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Author: ptheland Big gold star, 5000 posts Feste Award Nominee! Old School Fool Add to my Favorite Fools Ignore this person (you won't see their posts anymore) Number: of 76238  
Subject: Re: stupid question about figuring basis Date: 2/28/2009 2:00 AM
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I m not exactly numerate, so forgive any naivete in this neophyte's queries and this may not even be the right forum but you all have been very helpful as regards our IRA, so here goes:

The Tax Strategies board might be a better place to ask. But I'll answer here anyway, just for simplicity. And if you're truly innumerate, I'd strongly advise two things: keep lots of paper records, and get professional help with your taxes.

Perhaps some back story might help. We own a simple ETF from a discount brokerage, with the election to have dividends reinvested, dollar cost averaging into it all along.

Just to make sure we're clear - you're doing two things? You are reinvesting your dividends whenever those are paid. And you're buying a certain dollar amount every month. Right?

I am wondering mathematically how to figure the cost basis if we plan on selling incrementally now and again?

OOOooookkkkaaayyy. For starters, you're going to have a mess on your hands. At first blush it's pretty simple. Your cost basis is just the total of all of your purchases. But that's much easier said than done.

Please tell me that the reinvested "additionally purchased shares" via those reinv. divs don't count insofar as figuring new "trade dates" for those particular fractions.

Sorry, they do. From a tax standpoint, reinvested dividends are simply two separate transactions: The receipt of a dividend, and the purchase of additional shares. It just happens that the dollar amount of the dividend is the same as the purchase cost of the shares.

Just curious, really, how to figure the new cost basis including the reinvested dividends.

First off, don't ever try to keep track of the cost on a per-share basis. You're just going to confuse yourself (and often everyone around you). When you need a per-share number, we'll figure it at that time. All you want to keep track of is the number of shares you own and the total cost to purchase those shares.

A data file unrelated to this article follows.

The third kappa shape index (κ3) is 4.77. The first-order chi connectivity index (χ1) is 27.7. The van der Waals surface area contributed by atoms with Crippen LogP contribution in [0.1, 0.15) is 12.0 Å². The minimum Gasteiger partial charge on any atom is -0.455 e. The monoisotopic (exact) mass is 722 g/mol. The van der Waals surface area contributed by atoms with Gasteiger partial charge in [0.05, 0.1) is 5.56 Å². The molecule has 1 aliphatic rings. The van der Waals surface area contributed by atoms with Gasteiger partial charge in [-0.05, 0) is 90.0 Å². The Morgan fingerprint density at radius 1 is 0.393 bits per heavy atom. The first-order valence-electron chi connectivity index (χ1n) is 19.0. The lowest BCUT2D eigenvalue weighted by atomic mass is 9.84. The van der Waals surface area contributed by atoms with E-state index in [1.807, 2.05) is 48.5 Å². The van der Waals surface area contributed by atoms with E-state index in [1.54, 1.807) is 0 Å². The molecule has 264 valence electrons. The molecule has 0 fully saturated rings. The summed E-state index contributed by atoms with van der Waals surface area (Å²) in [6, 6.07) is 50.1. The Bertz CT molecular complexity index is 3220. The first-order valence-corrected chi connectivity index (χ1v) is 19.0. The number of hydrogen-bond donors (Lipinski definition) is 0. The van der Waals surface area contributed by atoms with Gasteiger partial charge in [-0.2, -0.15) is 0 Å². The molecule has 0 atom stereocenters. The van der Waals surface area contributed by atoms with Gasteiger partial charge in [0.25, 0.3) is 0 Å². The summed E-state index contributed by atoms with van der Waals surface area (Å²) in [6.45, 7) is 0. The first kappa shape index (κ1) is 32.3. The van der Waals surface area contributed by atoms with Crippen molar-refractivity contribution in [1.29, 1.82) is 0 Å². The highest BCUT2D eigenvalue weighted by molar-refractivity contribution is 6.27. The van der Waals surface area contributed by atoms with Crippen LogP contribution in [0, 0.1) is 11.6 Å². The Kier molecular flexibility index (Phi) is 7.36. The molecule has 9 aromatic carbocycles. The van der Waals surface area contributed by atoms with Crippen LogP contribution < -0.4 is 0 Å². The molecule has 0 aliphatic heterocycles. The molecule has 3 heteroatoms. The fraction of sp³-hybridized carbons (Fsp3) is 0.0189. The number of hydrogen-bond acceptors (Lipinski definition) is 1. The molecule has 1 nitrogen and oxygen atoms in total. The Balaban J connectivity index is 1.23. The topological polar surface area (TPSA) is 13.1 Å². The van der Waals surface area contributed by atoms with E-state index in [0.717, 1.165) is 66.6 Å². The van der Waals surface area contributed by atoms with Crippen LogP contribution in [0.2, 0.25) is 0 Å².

Since this is a mutual fund, you will have three possible ways to determine the cost of any shares sold. There is FIFO (First In, First Out), specific identification, and average cost. And there are a couple of flavors of average cost - single category and double category. (BTW - average cost is NOT available for ordinary stocks, just for mutual funds.) Once you pick FIFO or average cost, you have to stick with that method for that mutual fund.

Rather than try to explain each of these, I'll let you do a google search on those terms. There are probably several good explanations out there that would be better than what I'd toss together in a short post.

And am I correct the expense ratio on ETFs just comes out of the dividends automatically so no additional math on our part is required?

That is a new subject. The expense ratio basically tells you how expensive it is to manage your mutual fund. The expenses don't really come out of the dividend so much as they come off the earnings before you can even think about a dividend. For figuring your cost basis in the shares, the expense ratio is not a concern.

But for a simple example, if at the end of a year's trading, we had a vested amount of roughly $832.00 in an ETF worth, at the time, say $40/share, with $32 of it from reinvested dividends equaling like 20.8 shares (the .8 part from the divs).

I can't figure that out at all. What you really need is just a simple list of transactions. Date, purchase cost (NOT per share, just the total dollars), number of shares purchased. That's it. From that list, a good tax preparer will be able to figure the cost for you.

And we wanted to sell about the first two shares purchased (FIFO right?),

FIFO is one option, yes.

how to figure the basis?

OK. I'll run through FIFO quickly.

Look at your first purchase. Is it more than the number of shares you sold? If so, look at that purchase and figure the per share cost. That is, divide the total purchase cost (which includes any commissions and fees) by the number of shares purchased. Then multiply that by the number of shares sold - two in this case. That is the cost of the shares sold.

If you need two (or more) different purchases to get the number of shares sold, you'll use all of the shares in the oldest purchases. So you don't need to do any per-share calculations there. You'll eventually get to a lot that you need to split to get the last of the shares you sold. Just allocate the cost as I did above. Then total up each of those to get to the total cost of the shares you sold.

I know you have to include the commissions, but how to include the dividends to raise one's cost basis.

Remember, reinvested dividends are just another purchase. It doesn't matter if the dollars for the purchase came from money you saved or dividends that the fund paid.

Perhaps someone smart could come up with a simpler, cohesive example, but I m trying.

There is very little that is simple when dealing with reinvested dividend or dollar cost averaging.

And how to know if your investment is IRS-wise considered a DRIP and are there more complications of which to be aware on those?

The IRS doesn't care about DRIPs. They only care about dividends paid and the purchase and sale of shares.

--Peter
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